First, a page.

One building is about to give West Palm a massive property tax bump


Highlights

Completion of luxurious Bristol condo projected to add $400 million to West Palm tax base

The value of West Palm Beach real estate plummeted from its peak of $12.7 billion in 2007 to $8.1 billion in 2012, sending city property tax collections tumbling and forcing cuts in payroll and in such necessities as police car replacements, computer systems and road repairs.

But Finance Director Mark Parks said Tuesday that thanks to economic improvement nationwide and a construction surge in West Palm, property values have returned to $12.7 billion, putting the city in a strong financial position. The trend is likely to continue, he said, at least in part thanks to the approaching completion of one building in particular — the Bristol waterfront condominium — which promises to add $659 million to the property tax base.

Property taxes bring in 42 percent of West Palm tax revenues.

So it bodes well for the budget that property values have risen, enabling the mayor and city commission to collect more revenues — and spend more — without increasing the tax rate. City revenues and spending have risen to $184 million this fiscal year, from $153 million in 2014.

The tax roll also is rising because of new real estate projects. About $80 million worth of projects were completed recently, another $1 billion are under construction. Add in the projects that have been approved but not yet built, and other projects under discussion, and the city estimates it has $2 billion worth of new construction in the pipeline.

A big part of that is the Bristol, a 25-story condominium rising at 1112 S. Flagler Drive just south of downtown, on the former site of the Chapel by the Lake. The luxurious tower’s 69 condos sell for millions of dollars. One recent purchase, of an entire floor, went for a reported $40 million.

The condo owners will contribute an estimated total of $5.2 million a year in property taxes to the city’s general fund, the city estimates.

Bristol developer Al Adelson said the county and school district will make millions more. At the same time, the city, county and schools have few costs associated with the building because it will have no school children, requires no road construction and since it will have its own security force, it will require little police service, he said. Basically, he said of the city, “they’re going to get $5 million a year with no cost against it. Pretty good, huh?”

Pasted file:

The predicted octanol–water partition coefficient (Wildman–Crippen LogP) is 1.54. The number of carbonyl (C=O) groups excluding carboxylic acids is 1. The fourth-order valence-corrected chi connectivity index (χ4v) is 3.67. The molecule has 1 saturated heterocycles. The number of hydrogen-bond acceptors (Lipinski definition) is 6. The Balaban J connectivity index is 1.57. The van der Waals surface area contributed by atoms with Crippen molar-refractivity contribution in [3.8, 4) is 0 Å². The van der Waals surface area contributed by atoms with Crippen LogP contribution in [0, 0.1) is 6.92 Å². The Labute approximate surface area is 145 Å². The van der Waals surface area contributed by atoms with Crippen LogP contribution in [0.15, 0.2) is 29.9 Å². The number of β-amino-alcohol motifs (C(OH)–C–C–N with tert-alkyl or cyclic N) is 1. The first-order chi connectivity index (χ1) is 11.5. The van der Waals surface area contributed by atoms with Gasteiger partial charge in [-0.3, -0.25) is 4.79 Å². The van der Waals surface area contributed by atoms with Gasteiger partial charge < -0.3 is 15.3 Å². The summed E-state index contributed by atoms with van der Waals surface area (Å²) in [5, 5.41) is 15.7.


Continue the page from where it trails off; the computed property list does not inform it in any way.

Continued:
As the building is expected to be completed early next year, that money would start pouring in the following year, in 2020, Parks said.

Parks said the city’s finances are benefiting from favorable national trends, smart planning and a strengthening local economy. Among the high points:

  • Countywide unemployment is down to 3.6 percent as of March, below the 4.1 percent national average and well below the 11.5 percent during the depths of recession, in 2009, he said.
  • West Palm population growth looks steady from an estimated 110,200 now to a projected 133,500 in 2035, according to the U.S. Census.
  • The city has “admirable” reserves of 25 percent of its general fund revenues, and strong bond ratings of AA and AA+, reflecting its fiscal stability, Parks said.
  • A decision a few years ago to use low-interest bonds to pay down pension fund obligations has strengthened the funds while enabling the city to earn high returns on its investments.
  • While the good news on real estate values could in part reflect a high point in a market cycle, the real estate market now is more based on growth and construction than on the market manipulations that helped spark the last recession, Parks said. “There may be a dip but I don’t see it being as precipitous as in Fiscal Year 2012-2013.”

Asked whether, given its increased revenues and healthy finances, the city might lower its tax rate, Mayor Jeri Muoio said it’s a matter of priorities. West Palm’s property tax rate for general operating purposes is 8.3465 mills, or about $8.35 per $1,000 of the taxable value of a home.

“If appropriate, I would love to be able to lower the millage rate,” she said. “We have to look at what’s being requested and how important it is to make sure things get done in the city. Part of the reason property values are up is because we’ve spent money, on more code enforcement officers, more police officers. We’ve spent money beefing up other things … I’m just not prepared at this point to say, one way or the other.”



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